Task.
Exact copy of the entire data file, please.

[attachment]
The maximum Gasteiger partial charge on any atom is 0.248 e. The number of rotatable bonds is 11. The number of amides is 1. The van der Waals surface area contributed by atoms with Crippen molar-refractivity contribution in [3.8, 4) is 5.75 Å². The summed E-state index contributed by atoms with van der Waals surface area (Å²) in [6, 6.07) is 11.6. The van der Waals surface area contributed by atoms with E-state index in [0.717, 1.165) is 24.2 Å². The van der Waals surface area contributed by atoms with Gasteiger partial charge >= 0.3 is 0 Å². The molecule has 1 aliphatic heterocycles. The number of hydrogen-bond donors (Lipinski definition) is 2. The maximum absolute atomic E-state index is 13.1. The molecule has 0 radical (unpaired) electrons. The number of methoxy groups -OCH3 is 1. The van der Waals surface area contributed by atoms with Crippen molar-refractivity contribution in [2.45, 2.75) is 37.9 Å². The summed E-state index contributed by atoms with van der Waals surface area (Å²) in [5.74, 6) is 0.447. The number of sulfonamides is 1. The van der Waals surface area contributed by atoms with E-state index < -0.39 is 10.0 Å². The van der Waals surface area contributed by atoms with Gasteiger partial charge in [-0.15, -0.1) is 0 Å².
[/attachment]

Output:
The maximum Gasteiger partial charge on any atom is 0.248 e. The number of rotatable bonds is 11. The number of amides is 1. The van der Waals surface area contributed by atoms with Crippen molar-refractivity contribution in [3.8, 4) is 5.75 Å². The summed E-state index contributed by atoms with van der Waals surface area (Å²) in [6, 6.07) is 11.6. The van der Waals surface area contributed by atoms with E-state index in [0.717, 1.165) is 24.2 Å². The van der Waals surface area contributed by atoms with Gasteiger partial charge >= 0.3 is 0 Å². The molecule has 1 aliphatic heterocycles. The number of hydrogen-bond donors (Lipinski definition) is 2. The maximum absolute atomic E-state index is 13.1. The molecule has 0 radical (unpaired) electrons. The number of methoxy groups -OCH3 is 1. The van der Waals surface area contributed by atoms with Crippen molar-refractivity contribution in [2.45, 2.75) is 37.9 Å². The summed E-state index contributed by atoms with van der Waals surface area (Å²) in [5.74, 6) is 0.447. The number of sulfonamides is 1. The van der Waals surface area contributed by atoms with E-state index < -0.39 is 10.0 Å². The van der Waals surface area contributed by atoms with Gasteiger partial charge in [-0.15, -0.1) is 0 Å².